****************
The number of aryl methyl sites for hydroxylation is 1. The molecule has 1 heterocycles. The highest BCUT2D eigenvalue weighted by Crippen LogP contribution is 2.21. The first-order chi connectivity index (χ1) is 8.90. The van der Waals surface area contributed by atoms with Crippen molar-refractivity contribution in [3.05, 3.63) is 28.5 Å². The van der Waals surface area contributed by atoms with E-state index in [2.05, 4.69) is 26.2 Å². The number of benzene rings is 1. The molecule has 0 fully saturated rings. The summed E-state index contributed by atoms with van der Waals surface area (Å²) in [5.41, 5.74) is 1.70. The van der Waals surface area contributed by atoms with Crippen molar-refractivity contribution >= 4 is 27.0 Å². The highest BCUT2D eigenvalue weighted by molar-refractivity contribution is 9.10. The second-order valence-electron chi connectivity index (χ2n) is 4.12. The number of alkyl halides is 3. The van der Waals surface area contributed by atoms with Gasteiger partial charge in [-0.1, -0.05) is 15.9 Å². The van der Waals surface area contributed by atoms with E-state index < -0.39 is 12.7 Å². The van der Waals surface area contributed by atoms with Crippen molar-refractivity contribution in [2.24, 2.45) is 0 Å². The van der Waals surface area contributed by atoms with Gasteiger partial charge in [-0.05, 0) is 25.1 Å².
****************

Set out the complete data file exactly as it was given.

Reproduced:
The number of aryl methyl sites for hydroxylation is 1. The molecule has 1 heterocycles. The highest BCUT2D eigenvalue weighted by Crippen LogP contribution is 2.21. The first-order chi connectivity index (χ1) is 8.90. The van der Waals surface area contributed by atoms with Crippen molar-refractivity contribution in [3.05, 3.63) is 28.5 Å². The van der Waals surface area contributed by atoms with E-state index in [2.05, 4.69) is 26.2 Å². The number of benzene rings is 1. The molecule has 0 fully saturated rings. The summed E-state index contributed by atoms with van der Waals surface area (Å²) in [5.41, 5.74) is 1.70. The van der Waals surface area contributed by atoms with Crippen molar-refractivity contribution >= 4 is 27.0 Å². The highest BCUT2D eigenvalue weighted by molar-refractivity contribution is 9.10. The second-order valence-electron chi connectivity index (χ2n) is 4.12. The number of alkyl halides is 3. The van der Waals surface area contributed by atoms with Gasteiger partial charge in [-0.1, -0.05) is 15.9 Å². The van der Waals surface area contributed by atoms with E-state index < -0.39 is 12.7 Å². The van der Waals surface area contributed by atoms with Crippen molar-refractivity contribution in [2.24, 2.45) is 0 Å². The van der Waals surface area contributed by atoms with Gasteiger partial charge in [-0.05, 0) is 25.1 Å².